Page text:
by Yardena Carmi

Dear Marshmallow,

First of all, why? And how? Marshmallows are about the most improbable food item I could think of. Quick research (thank you, Wikipedia) shows that the preparation of the marshmallow plant as a sweet dates back to ancient Egypt and more recently to 19th century France. Produced from Althaea officinalis, a medicinal plant, marshmallow sap was originally used for sore throats, which would explain why eating one plain is about as fun as a head cold. Later, industrial methods swapped out the herbal cough syrup for gelatin and corn starch. The result we have today is still as appetizing as biting into a sand bag.


Seriously though, Marshmallow! You have no, texture, no flavor, no color, no expiration date. What do you bring to the table? Your modern components are quite horrific. Gelatin, corn syrup, egg whites, sucrose, corn starch…these are the contributions you make to our nutrition. Not to mention the truth about gelatin.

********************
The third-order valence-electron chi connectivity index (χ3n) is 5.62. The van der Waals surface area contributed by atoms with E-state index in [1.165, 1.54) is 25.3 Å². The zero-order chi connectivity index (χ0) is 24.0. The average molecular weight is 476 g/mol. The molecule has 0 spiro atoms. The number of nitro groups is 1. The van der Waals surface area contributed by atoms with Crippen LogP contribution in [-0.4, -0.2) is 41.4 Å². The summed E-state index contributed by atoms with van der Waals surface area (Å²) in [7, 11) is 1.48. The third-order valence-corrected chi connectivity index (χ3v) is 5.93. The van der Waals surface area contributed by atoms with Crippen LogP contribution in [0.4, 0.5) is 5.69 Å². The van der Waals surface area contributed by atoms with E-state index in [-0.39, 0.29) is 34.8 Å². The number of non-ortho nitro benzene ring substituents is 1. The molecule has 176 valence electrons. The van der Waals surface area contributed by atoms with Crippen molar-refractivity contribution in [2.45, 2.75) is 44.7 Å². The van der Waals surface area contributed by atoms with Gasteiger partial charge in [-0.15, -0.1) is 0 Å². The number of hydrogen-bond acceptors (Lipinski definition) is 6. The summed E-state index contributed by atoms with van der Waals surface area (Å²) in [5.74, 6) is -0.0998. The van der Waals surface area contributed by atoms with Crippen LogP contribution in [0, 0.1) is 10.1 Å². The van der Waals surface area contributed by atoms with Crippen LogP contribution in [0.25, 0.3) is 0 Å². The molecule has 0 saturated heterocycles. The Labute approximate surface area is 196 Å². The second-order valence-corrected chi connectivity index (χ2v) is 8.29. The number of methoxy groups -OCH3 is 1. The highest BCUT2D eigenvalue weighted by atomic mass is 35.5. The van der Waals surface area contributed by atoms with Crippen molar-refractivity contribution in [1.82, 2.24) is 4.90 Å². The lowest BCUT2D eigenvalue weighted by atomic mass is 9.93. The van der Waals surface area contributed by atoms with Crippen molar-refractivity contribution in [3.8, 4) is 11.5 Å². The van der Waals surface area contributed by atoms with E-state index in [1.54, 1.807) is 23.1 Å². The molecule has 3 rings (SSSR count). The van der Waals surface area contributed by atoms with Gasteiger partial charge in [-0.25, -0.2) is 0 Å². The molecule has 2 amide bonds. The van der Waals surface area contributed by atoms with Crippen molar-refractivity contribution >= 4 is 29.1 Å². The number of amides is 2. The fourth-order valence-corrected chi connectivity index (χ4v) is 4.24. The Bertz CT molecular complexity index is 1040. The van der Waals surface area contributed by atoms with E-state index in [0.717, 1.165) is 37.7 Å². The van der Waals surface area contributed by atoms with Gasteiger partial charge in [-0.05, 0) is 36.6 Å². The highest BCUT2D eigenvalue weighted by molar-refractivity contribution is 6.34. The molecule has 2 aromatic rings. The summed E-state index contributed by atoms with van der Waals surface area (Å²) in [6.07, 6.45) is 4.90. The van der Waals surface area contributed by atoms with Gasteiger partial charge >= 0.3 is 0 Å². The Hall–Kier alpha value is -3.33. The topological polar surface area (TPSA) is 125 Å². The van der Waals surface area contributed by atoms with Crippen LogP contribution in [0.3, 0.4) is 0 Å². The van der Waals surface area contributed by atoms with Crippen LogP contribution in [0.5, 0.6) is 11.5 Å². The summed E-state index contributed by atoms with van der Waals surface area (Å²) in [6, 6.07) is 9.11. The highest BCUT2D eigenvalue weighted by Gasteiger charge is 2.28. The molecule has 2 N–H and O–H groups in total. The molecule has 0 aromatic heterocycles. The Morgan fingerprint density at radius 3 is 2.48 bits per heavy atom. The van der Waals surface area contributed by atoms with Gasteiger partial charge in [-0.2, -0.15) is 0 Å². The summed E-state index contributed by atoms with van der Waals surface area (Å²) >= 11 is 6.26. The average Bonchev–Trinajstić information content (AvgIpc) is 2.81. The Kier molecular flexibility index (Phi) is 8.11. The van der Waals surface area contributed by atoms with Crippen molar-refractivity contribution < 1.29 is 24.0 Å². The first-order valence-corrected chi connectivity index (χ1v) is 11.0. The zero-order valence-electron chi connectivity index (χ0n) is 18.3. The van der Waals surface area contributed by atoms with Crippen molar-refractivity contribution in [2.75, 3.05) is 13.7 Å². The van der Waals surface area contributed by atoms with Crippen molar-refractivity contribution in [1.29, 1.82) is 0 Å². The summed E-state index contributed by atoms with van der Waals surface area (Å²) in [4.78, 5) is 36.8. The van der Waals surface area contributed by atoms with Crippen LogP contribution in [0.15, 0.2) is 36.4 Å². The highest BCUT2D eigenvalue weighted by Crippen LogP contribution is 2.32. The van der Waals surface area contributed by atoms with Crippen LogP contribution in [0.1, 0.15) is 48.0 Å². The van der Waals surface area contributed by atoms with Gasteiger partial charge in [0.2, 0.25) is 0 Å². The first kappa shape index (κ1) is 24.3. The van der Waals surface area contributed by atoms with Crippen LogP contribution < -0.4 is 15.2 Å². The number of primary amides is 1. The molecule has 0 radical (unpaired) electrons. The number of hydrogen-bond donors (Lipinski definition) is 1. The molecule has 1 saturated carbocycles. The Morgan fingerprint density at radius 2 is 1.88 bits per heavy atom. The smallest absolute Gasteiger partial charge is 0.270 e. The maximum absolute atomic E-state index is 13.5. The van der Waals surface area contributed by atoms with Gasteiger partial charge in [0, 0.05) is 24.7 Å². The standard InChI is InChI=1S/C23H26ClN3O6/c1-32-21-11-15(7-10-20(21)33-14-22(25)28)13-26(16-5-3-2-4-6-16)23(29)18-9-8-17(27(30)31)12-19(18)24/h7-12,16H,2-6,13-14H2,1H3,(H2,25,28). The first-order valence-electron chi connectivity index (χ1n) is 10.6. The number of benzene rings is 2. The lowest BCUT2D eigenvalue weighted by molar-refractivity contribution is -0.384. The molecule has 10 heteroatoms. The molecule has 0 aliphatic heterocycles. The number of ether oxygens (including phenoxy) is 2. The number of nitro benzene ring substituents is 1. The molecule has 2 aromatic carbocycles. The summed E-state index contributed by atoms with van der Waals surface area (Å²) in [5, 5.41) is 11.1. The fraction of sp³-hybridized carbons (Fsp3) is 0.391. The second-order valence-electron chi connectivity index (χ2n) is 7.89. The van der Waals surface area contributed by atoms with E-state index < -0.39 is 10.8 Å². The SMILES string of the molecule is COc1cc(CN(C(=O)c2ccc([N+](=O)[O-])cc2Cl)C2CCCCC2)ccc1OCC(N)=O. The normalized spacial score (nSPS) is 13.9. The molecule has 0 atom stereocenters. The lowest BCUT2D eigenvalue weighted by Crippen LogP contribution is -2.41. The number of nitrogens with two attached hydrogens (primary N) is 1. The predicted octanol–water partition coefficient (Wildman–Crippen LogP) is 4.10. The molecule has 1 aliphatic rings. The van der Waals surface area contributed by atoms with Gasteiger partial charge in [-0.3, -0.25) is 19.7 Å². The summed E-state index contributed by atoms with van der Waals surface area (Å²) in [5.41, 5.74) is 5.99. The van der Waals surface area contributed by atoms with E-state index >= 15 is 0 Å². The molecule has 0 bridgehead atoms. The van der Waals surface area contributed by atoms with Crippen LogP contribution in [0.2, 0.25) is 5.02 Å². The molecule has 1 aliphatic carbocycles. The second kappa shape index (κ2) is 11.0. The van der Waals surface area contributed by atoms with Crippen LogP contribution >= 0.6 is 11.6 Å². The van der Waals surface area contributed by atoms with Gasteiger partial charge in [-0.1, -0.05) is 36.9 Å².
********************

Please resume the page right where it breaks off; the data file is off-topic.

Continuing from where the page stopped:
You are available in various incarnations including vegan, kosher, and halal, as well a variety of flavors. Marshmallows can even be made at home! But these are all still disappointing. If you’re ready for the facts of life, though, marshmallows can be made by scratch in a time consuming process more like a chemistry experiment than cooking. Although when have those two been any different? Prepare to eat a desert that leaves you vaguely unsatisfied and mildly confused right from the comfort of your own home. Feel free to ponder your actions. Why? Why? (Recipe available here:


But… have you ever eaten marshmallows roasted over a campfire? Well, I guess not, that would be weird if you did it. Or marshmallows on top of steaming sweet potatoes at Thanksgiving. Crunchy, sweet Rice Krispie treats. That one flavor of ice cream with the marshmallow fluff ribbon. Mmmm, alright…You did good Marshmallow, you did good.

<3, Yardena

P.S. What are your favorite ways to use marshmallows? List in the comments!


all images from Tumblr, Pinterest, and the author

Posted by:hbinretrospect

Reporting not for school, but for life.

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